They also propose that theorist should attempt to come up with solutions to the Einstein field equations that quote

  As described in Section 1, there are known exact solutions with each of the following properties: strong spin, arbitrary RW asymptotics, dynamical mass, and interior vacuum energy equation of state. Our result implies the existence, within GR, of an exact solution with all of these properties. Currently, there is no known solution that possesses all four, though there are known solutions with various combinations of two (e.g., Guariento et al. 2012; Dymnikova&Galaktionov 2016). Finding solutions that feature all four properties is an important theoretical step forward.

Later on they state

Realistic astrophysical BH models must become cosmological at large distance from the BH. Non-singular cosmological BH models can couple to the expansion of the universe, gaining mass proportional to the scale factor raised to some power k.

I don’t really disagree with these statements.  However, I think it is more likely that either General Relativity is not complete or our set of fundamental forces of nature is not complete.  

It would not surprise me if we were either ignoring or simply unaware of a 5th or 6th fundamental force of nature that plays an important role in dark energy and/or in what they have observed.  Something that explains dark matter, dark energy and does so without sacrificing the solutions to the equations of general relativity that have passed every test ever given to them so far.  Indeed so called test of General Relativity are test of the various exact solutions of Einstein's Field Equations even with all their shortcomings.  Any solution that proposes to replace them needs to also meet these test. Challenge accepted.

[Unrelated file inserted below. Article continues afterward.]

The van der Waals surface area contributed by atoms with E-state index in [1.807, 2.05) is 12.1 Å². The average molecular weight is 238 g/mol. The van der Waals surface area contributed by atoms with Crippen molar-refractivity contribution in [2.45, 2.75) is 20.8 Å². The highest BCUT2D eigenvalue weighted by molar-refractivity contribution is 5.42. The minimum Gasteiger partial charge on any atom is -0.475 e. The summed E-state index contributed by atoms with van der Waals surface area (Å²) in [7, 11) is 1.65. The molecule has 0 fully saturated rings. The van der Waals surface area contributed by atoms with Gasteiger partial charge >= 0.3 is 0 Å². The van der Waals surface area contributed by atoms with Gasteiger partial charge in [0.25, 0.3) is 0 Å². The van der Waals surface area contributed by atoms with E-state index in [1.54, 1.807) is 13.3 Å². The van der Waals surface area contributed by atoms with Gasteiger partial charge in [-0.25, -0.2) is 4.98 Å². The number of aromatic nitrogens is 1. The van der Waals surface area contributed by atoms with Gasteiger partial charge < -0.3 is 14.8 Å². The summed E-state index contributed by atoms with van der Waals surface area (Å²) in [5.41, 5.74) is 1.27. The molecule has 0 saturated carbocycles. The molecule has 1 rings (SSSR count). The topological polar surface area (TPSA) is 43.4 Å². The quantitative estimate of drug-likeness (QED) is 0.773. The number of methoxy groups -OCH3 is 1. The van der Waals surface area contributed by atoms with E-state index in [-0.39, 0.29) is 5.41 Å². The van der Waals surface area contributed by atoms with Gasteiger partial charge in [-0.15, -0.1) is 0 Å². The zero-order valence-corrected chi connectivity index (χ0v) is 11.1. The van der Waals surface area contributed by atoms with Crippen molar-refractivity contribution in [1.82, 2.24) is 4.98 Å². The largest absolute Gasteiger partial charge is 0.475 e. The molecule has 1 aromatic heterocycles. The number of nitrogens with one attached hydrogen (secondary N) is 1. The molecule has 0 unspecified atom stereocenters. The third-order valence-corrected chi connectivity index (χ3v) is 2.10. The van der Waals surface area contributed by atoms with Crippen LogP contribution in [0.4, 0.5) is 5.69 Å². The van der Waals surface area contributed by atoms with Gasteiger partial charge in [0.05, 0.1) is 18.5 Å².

An interesting interview with Dr Chris Pearson conducted by science journalist Fraser Cain. 

The study of dark matter and dark energy is the opposite of settled science.  Until we know what dark energy is and can write its Lagrangian equation (an equation that describes the energy and interactions in a field theory) and do repeatable experiments, or make observations, that verify that Lagrangian we will not know what dark energy is for certain.  
 That said, this paper raises particularly important points and makes especially important observations.


Duncan Farrah et al 2023 ApJL 944 L31DOI 10.3847/2041-8213/acb704